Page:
Keeping creative in the greyest city in the world – By @AlexRob38667713

Keeping creative in the greyest city in the world

London is shockingly grey. 

The roads are grey. The sky is grey. The pigeons, of which there are many, are mostly grey. I would go so far as to say that London is, with the exception of certain brutalist pop-up cities in the former Soviet Union, the greyest city in the world. 

I know what youre thinking. 

Surely London is not exclusively grey? It is also black, and on occasion, yellow- if youre double parked. And if you are double parked and get a ticket, you will see red. So, it is red also. 

But these other colours are but tiny islands, cowering in the unending sea of greyness that London is.

So the question becomes, why, given that London is so very grey, does the city seem to be disproportionately represented in global culture, arts, music and fashion? 

There must be something here that helps people create- some special aspect of London that inspires its inhabitants to put pen to paper, paintbrush to canvas, or needle to cloth. You could spend an age looking under rugs and behind bins in search of this creative pixie dust. But I think I have the answer.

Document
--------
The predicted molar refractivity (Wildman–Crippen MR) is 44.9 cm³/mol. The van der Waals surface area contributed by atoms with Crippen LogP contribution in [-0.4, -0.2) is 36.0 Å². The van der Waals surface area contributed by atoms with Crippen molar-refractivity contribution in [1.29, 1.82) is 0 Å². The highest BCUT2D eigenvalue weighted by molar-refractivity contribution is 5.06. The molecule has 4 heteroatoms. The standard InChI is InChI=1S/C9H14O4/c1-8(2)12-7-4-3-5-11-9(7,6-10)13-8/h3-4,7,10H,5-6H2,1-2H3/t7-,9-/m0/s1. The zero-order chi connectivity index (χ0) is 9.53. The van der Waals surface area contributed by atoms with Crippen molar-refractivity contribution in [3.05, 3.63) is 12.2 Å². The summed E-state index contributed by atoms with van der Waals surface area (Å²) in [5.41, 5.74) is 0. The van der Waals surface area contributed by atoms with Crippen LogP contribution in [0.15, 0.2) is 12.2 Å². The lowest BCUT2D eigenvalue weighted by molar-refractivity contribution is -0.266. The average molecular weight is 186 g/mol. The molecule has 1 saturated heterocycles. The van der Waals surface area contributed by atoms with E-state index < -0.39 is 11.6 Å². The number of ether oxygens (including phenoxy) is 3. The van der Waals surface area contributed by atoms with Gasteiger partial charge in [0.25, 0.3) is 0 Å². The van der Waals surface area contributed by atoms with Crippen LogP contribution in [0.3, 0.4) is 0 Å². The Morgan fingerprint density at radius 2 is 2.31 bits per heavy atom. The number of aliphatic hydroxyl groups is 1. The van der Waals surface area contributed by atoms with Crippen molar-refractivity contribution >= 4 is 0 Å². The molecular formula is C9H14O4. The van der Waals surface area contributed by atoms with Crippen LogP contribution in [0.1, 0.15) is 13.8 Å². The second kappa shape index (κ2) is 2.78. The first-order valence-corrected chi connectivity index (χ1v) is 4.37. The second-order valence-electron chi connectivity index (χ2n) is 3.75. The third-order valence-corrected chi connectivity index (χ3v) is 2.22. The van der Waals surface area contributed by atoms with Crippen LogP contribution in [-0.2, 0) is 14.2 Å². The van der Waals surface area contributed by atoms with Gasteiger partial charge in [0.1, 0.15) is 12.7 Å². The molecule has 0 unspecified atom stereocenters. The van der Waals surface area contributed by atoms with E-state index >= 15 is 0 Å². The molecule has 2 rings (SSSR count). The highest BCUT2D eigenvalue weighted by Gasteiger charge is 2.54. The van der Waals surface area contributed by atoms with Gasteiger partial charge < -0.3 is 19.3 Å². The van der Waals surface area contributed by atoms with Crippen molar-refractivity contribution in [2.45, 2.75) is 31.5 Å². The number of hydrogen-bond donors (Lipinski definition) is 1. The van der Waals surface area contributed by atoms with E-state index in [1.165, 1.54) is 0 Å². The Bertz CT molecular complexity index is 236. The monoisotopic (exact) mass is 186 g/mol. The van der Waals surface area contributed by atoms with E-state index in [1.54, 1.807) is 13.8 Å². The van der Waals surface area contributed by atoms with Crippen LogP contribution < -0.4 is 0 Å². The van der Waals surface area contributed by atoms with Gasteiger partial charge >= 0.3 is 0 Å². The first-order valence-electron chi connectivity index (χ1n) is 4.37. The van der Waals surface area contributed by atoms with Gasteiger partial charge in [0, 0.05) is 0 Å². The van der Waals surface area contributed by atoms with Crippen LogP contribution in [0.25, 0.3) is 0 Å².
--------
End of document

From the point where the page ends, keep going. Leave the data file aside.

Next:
It is precisely the oppressive greyness of London that makes people create. Far from being a hindrance to great work, the greyness is a catalyst. Imagine, for a moment, yourself sitting in front of a computer in downtown San Francisco. The window beside you is open, letting in a sheet of golden Californian sun, and a cool breeze stirs the leaves of the Japanese water lily on your desk. In front of you, the cursor blinks, and your train of thought slows. Gradually, your hands stop typing, and you look out the window. Below your office is Stevie’s rib shop. And he’s just hoisted his first rack of ribs over the glowing embers of his vast barbecue. The smell wafts upwards and enters your nostrils… Your pupils dilate, and saliva begins to fill your mouth. After a moment’s hesitation, you think, screw it, slam your laptop closed, and run down the stairs to sample all the Frisco has to offer. 

Contrast that with working in London. You’re sitting in front of your computer in a grey office, surrounded by people in grey outfits. The window is open beside you- it’s raining, and a cold wind is blowing. For the life of you, you can’t see a single colour in the street below. You think “Jesus, that’s more depressing than in here”, close the window and get back to work. 

In October I start at SCA in Brixton, and I couldn’t be more excited for it. I’ve wanted to go to ad school for such a long time, and when I do go, I want to be the best, most creative version of myself I can be. So, London, if you can hear me, bring on the rain, and all the greyness you can muster.  

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